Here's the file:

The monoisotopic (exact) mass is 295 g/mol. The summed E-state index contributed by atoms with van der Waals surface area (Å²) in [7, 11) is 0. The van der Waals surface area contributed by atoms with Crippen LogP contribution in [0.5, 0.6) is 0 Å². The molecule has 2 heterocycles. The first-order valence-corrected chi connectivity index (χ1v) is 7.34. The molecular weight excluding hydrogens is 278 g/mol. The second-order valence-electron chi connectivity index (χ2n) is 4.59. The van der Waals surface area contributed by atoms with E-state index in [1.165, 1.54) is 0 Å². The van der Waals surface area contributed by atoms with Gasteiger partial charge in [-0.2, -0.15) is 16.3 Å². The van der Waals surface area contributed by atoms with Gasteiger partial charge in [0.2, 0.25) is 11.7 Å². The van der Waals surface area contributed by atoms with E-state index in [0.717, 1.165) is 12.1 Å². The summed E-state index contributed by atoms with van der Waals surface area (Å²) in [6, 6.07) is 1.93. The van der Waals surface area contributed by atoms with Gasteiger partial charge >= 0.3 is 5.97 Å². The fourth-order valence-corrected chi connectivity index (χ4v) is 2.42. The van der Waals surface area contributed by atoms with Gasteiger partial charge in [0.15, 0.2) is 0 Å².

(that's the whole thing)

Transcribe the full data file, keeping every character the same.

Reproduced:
The monoisotopic (exact) mass is 295 g/mol. The summed E-state index contributed by atoms with van der Waals surface area (Å²) in [7, 11) is 0. The van der Waals surface area contributed by atoms with Crippen LogP contribution in [0.5, 0.6) is 0 Å². The molecule has 2 heterocycles. The first-order valence-corrected chi connectivity index (χ1v) is 7.34. The molecular weight excluding hydrogens is 278 g/mol. The second-order valence-electron chi connectivity index (χ2n) is 4.59. The van der Waals surface area contributed by atoms with E-state index in [1.165, 1.54) is 0 Å². The van der Waals surface area contributed by atoms with Gasteiger partial charge in [-0.2, -0.15) is 16.3 Å². The van der Waals surface area contributed by atoms with Gasteiger partial charge in [0.2, 0.25) is 11.7 Å². The van der Waals surface area contributed by atoms with E-state index in [0.717, 1.165) is 12.1 Å². The summed E-state index contributed by atoms with van der Waals surface area (Å²) in [6, 6.07) is 1.93. The van der Waals surface area contributed by atoms with Gasteiger partial charge >= 0.3 is 5.97 Å². The fourth-order valence-corrected chi connectivity index (χ4v) is 2.42. The van der Waals surface area contributed by atoms with Gasteiger partial charge in [0.15, 0.2) is 0 Å².